The phenomenon of working expatriates after reaching retirement is rapidly growing in Italy in recent years, but there are countries where this tradition is much more consolidated and moves massive numbers also towards Italy. What we can draw from their experience?
The expatriate pensioners come from many parts of the world but the citizens of Anglo-Saxon countries are particularly numerous.
According to the Social Security Administration in 2014 the USA pensioners receiving the pension abroad were more than 600,000, 250% compared to twelve years before. Since this number does not include those that keep the bank account in the United States the total number probably doubles.
International Living, specialized American magazine, predicts that this number will grow even faster in the coming years: their paying subscribers increased from 39,000 to 100,000 in just five years, as well as they have more than doubled the participants to their public events. And soon there will be the wave of baby-boomers, 3.3 million of them are planning to leave the country as soon as pensioners according to the trade magazine Travel Market Report.
Why do so many Americans take this decision? According to Wharton University, the key factor is the (little) money or the lack of confidence that their savings and pension are enough for a happy old age. In 2012 only 14% of workers declared themselves "very confident" about their well-being as a pensioner and this is understandable, given the harshness with which the crisis has affected the American middle class.
One of the factors of greatest concern is related to medical expenses. Fidelity Investments has estimated that a couple of 65 years retired in 2012 will have to spend a total of $ 240,000 for care not covered by public health. Many people adopt the strategy of going to countries with good public health services and with a fraction of that sum activated excellent health insurance for more complex medical procedures.
Many Italians will be surprised to know that the Italian healthcare has a good reputation abroad. Experts for Expats states categorically that "in Italy health care ranges from good to excellent" and adds that a number of factors, such as the Mediterranean diet and climate, help to keep healthy. Of the same opinion is International Living whose general report on Italy highlights that the World Health Organization puts the country in second place in the world rankings for health services (the US is 37th, UK is 18th). The research is a little dated, going back to 2000, but the concept is reinforced by the WHO in 2014 when they put Italy in the top places in the world for life expectancy (5th place for women, 7th for men).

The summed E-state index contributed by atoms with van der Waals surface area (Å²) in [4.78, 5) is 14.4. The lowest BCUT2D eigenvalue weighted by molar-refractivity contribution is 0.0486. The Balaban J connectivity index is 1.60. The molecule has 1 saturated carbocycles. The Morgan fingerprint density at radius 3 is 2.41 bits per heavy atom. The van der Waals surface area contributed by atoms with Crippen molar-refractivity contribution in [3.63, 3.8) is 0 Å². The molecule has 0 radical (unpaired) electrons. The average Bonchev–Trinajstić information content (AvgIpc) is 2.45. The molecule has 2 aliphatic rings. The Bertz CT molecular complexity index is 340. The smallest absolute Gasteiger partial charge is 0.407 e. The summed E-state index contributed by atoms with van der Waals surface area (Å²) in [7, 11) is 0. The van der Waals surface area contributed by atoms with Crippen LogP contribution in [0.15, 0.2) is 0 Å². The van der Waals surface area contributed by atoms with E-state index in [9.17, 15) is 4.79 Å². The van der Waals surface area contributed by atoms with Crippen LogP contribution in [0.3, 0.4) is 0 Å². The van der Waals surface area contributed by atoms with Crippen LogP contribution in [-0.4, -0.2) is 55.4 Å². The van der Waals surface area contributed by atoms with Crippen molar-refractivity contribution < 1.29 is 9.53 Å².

The changes in American society are encouraging the decision to emigrate. Children are often forced to change city or country to find work and for parents is removed one of the strongest anchor points; at the same time the technology helps them to stay in touch, while not fully compensating for the distance.
The United Kingdom has a long tradition of "retired expat" with a flexible and careful to their needs legislation. Many of them use the law of 2006 on QROPS that allows them to transfer their pension fund in a country "tax efficient" such as Malta and get paid in another country of their choice, for example Italy. The advantages are that they can immediately pick up the 30% of the fund without paying taxes in the UK and that UK does not tax the income and inheritance.
The Guardian on its article Where do UK expats live? paints a remarkable mobility framework in which 4.7 million British, about 10% of the population, reside outside the motherland. Very popular are Spain and France which alone absorb more then a million people. We can estimate that in Europe the "retired expat" are 350,000 with Italy that is home to 34,000.
Among the Italian regions, the traditional destination of the expat is Tuscany, but is increasing the trend of those who seek the kitchen, the beauty, the Italian climate in locations less expensive and well-known but just as beautiful as the Marches (with their culture and their kitchen), Abruzzo. and Umbria.
Given all these favorable conditions, what can Italy do to attract expats? Looking at the experience of others, the catalyst that triggers the local success stories often requires no upfront investment. It helps to have attention to the foreigners' needs, for example by creating a one stop shop in English for all the paperwork. It helps to have some small exemption on local taxes for a few years, as well as having a direct airline between London and our local airports. Above all, it helps to create a direct line of communication between expat and local economy, so that an American who wants to move can easily find on the internet all the necessary resources.